poem index

About this poet

Very little is objectively known of the life of Gaius Valerius Catullus. It is believed that he was born in Verona in 84 B.C. to a wealthy and well-connected family. Catullus' father was a friend of Julius Caesar. He died in Rome in 54 B.C. at the age of thirty. From his poems it is known that he went to Bithynia as an aide to the governor of that province in 57-56 B.C. We also know from Cicero that Catullus was one of the "neoteric" or new poets. Whereas the majority of poets in Rome at that time produced epic poems, often commissioned by aristocratic families, Catullus and other neoteric rejected the epic and its public themes. The neoteric poets used colloquial language to write about personal experience. Their poems are mostly smaller lyrics that are characterized by wit and erudition. Aside from these facts, what is known of the life of Catullus comes from the thoughts expressed in his poems.

The knowledge of Catullus' poems comes from a single manuscript that survived the Dark Ages. This manuscript was discovered in Verona in around 1305 and disappeared again at the end of the century. Two copies of it, however, were made and one survives in the Bodleian Library in Oxford. The other copy, which was believed to be owned by Petrarch, was also lost. The surviving copy contains 116 poems in three sections: sixty shorter poems written mostly in Greek lyric meters, primarily hendecasyllabic or eleven-syllable lines; eight long poems; and a set of short epigrams.

The shorter poems are often extremely playful and personal. Catullus speaks directly to his friends in a casual voice. For instance, the dedication poem begins with the lines "To whom am I giving my charming, new, little book / polished just now with the dry pumice stone? / Cornelius, to you: for you were the one / who thought this rubbish was something . . ." The short lyrics are often funny, and on occasion extremely crude. He also used these poems to explore the limits of friendship and love. He wrote twenty-five poems to a woman he named Lesbia, offering both erotic banter as well as heartbreak at her infidelity and their eventual breakup. English poets such as Ben Jonson and Christopher Marlowe wrote imitations of these poems, particularly poem five, which begins "Let us live, my Lesbia, and let us love."

The longer poems deal with many of the same concerns. They also chronicle the death of his brother at Troy and Catullus' visit to his grave. In this poem, Catullus speaks frankly of loss and the inability to express such a loss. Many people consider it to be one of the finest elegies ever written. The remaining group of poems consists of short epigrams that offer satiric observations on the life in Rome.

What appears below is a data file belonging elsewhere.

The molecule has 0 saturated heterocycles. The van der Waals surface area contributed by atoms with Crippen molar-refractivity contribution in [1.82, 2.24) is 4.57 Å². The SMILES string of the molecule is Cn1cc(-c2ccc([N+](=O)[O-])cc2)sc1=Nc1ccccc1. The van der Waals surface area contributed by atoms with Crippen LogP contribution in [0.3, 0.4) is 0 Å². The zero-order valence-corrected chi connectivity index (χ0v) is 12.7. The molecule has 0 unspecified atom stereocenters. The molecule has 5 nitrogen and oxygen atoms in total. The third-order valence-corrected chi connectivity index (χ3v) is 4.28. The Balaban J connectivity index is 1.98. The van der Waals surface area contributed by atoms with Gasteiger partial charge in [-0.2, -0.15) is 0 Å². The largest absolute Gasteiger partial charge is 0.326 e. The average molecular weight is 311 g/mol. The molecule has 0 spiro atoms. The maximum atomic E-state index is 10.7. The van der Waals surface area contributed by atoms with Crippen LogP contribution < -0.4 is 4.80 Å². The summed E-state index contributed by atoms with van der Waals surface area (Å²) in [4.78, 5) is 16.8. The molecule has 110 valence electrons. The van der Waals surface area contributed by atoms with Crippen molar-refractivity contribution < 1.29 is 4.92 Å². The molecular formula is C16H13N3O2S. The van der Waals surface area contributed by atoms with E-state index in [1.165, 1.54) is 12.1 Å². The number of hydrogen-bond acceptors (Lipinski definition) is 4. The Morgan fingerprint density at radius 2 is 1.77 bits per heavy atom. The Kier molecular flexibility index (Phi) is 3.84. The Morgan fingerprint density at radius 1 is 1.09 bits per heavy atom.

Although nearly lost, Catullus' poems had a profound impact on later poets. This influence can be seen not only in Latin love poets such as Horace or Ovid, but also in English Renaissance poets such as Robert Herrick. John Milton spoke Catullus' "Satyirical sharpness, or naked plainness." Catullus has also been praised as a lyricist by twentieth century poets, and translated by writers as diverse as Thomas Campion, William Wordsworth, and Louis Zukofsky.

Driven across many nations (101)

Gaius Valerius Catullus
Driven across many nations, across many oceans,
   I am here, my brother, for this final parting,
to offer at last those gifts which the dead are given
   and to speak in vain to your unspeaking ashes,
since bitter fortune forbids you to hear me or answer,
   O my wretched brother, so abruptly taken!
But now I must celebrate grief with funeral tributes
   offered the dead in the ancient way of the fathers;
accept these presents, wet with my brotherly tears, and
   now & forever, my brother, hail & farewell.

From The Poems of Catullus, translated by Charles Martin and published by Johns Hopkins University Press. © 1989 by Charles Martin. Used with permission. All rights reserved.

Catullus

Gaius Valerius Catullus

Very little is objectively known of the life of Gaius Valerius Catullus.

by this poet

poem
Sparrow, the special delight of my girl, 
whom often she teases and holds on her lap 
and pokes with the tip of her finger, provoking 
counterattacks with your mordant beak, 
whenever my luminous love desires 
something or other, innocuous fun, 
a bit of escape, I suppose, from her pain, 
a moment of peace from
poem
Him rival to the gods I place,
   Him loftier yet, if loftier be,
Who, Lesbia, sits before thy face,
   Who listens and who looks on thee;

Thee smiling soft. Yet this delight
   Doth all my sense consign to death;
For when thou dawnest on my sight,
   Ah, wretched! flits my labouring breath.

My tongue is
poem
My sweetest Lesbia, let us live and love;
And though the sager sort our deeds reprove,
Let us not weigh them. Heaven's great lamps do dive
Into their west, and straight again revive;
But, soon as once set is our little light,
Then must we sleep one ever-during night.

If all would lead their lives in love like